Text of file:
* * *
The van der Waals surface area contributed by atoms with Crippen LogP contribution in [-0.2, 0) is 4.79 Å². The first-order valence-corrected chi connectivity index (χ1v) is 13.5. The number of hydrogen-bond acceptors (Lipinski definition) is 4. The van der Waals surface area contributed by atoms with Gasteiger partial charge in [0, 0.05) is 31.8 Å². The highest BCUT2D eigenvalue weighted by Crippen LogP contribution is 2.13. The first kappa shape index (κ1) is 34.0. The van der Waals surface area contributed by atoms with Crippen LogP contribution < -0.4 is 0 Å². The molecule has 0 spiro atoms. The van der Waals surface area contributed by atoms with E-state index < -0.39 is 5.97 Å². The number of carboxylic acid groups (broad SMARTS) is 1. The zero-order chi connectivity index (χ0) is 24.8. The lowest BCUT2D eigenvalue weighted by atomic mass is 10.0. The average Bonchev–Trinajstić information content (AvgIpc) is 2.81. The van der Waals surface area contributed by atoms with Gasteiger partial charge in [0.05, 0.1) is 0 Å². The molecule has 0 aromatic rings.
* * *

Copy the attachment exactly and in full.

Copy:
The van der Waals surface area contributed by atoms with Crippen LogP contribution in [-0.2, 0) is 4.79 Å². The first-order valence-corrected chi connectivity index (χ1v) is 13.5. The number of hydrogen-bond acceptors (Lipinski definition) is 4. The van der Waals surface area contributed by atoms with Gasteiger partial charge in [0, 0.05) is 31.8 Å². The highest BCUT2D eigenvalue weighted by Crippen LogP contribution is 2.13. The first kappa shape index (κ1) is 34.0. The van der Waals surface area contributed by atoms with Crippen LogP contribution < -0.4 is 0 Å². The molecule has 0 spiro atoms. The van der Waals surface area contributed by atoms with E-state index < -0.39 is 5.97 Å². The number of carboxylic acid groups (broad SMARTS) is 1. The zero-order chi connectivity index (χ0) is 24.8. The lowest BCUT2D eigenvalue weighted by atomic mass is 10.0. The average Bonchev–Trinajstić information content (AvgIpc) is 2.81. The van der Waals surface area contributed by atoms with Gasteiger partial charge in [0.05, 0.1) is 0 Å². The molecule has 0 aromatic rings.